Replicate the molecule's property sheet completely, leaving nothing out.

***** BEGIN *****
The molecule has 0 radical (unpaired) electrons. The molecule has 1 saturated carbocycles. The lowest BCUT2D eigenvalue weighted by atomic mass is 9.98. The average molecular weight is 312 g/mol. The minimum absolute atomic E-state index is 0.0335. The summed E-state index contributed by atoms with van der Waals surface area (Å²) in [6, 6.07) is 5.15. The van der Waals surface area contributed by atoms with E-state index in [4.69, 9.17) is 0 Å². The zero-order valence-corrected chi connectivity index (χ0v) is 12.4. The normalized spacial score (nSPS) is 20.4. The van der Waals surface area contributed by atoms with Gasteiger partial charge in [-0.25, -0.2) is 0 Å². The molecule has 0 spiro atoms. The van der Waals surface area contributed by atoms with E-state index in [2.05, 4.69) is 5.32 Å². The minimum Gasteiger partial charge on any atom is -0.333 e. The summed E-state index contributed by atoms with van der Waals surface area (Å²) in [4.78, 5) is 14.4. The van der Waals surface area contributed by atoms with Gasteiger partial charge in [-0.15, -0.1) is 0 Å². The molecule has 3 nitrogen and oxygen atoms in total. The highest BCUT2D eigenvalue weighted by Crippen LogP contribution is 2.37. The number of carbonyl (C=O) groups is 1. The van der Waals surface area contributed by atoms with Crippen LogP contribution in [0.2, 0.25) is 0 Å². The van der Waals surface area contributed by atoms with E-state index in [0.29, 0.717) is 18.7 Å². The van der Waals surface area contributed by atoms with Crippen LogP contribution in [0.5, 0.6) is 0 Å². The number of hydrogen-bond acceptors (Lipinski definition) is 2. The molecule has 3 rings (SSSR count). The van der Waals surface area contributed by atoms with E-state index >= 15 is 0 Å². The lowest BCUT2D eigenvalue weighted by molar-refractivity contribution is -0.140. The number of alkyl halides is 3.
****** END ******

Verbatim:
The molecule has 0 radical (unpaired) electrons. The molecule has 1 saturated carbocycles. The lowest BCUT2D eigenvalue weighted by atomic mass is 9.98. The average molecular weight is 312 g/mol. The minimum absolute atomic E-state index is 0.0335. The summed E-state index contributed by atoms with van der Waals surface area (Å²) in [6, 6.07) is 5.15. The van der Waals surface area contributed by atoms with E-state index in [4.69, 9.17) is 0 Å². The zero-order valence-corrected chi connectivity index (χ0v) is 12.4. The normalized spacial score (nSPS) is 20.4. The van der Waals surface area contributed by atoms with Gasteiger partial charge in [-0.25, -0.2) is 0 Å². The molecule has 0 spiro atoms. The van der Waals surface area contributed by atoms with E-state index in [2.05, 4.69) is 5.32 Å². The minimum Gasteiger partial charge on any atom is -0.333 e. The summed E-state index contributed by atoms with van der Waals surface area (Å²) in [4.78, 5) is 14.4. The van der Waals surface area contributed by atoms with Gasteiger partial charge in [-0.15, -0.1) is 0 Å². The molecule has 3 nitrogen and oxygen atoms in total. The highest BCUT2D eigenvalue weighted by Crippen LogP contribution is 2.37. The number of carbonyl (C=O) groups is 1. The van der Waals surface area contributed by atoms with Crippen LogP contribution in [0.2, 0.25) is 0 Å². The van der Waals surface area contributed by atoms with E-state index in [0.29, 0.717) is 18.7 Å². The van der Waals surface area contributed by atoms with Crippen LogP contribution in [0.5, 0.6) is 0 Å². The number of hydrogen-bond acceptors (Lipinski definition) is 2. The molecule has 3 rings (SSSR count). The van der Waals surface area contributed by atoms with E-state index >= 15 is 0 Å². The lowest BCUT2D eigenvalue weighted by molar-refractivity contribution is -0.140. The number of alkyl halides is 3.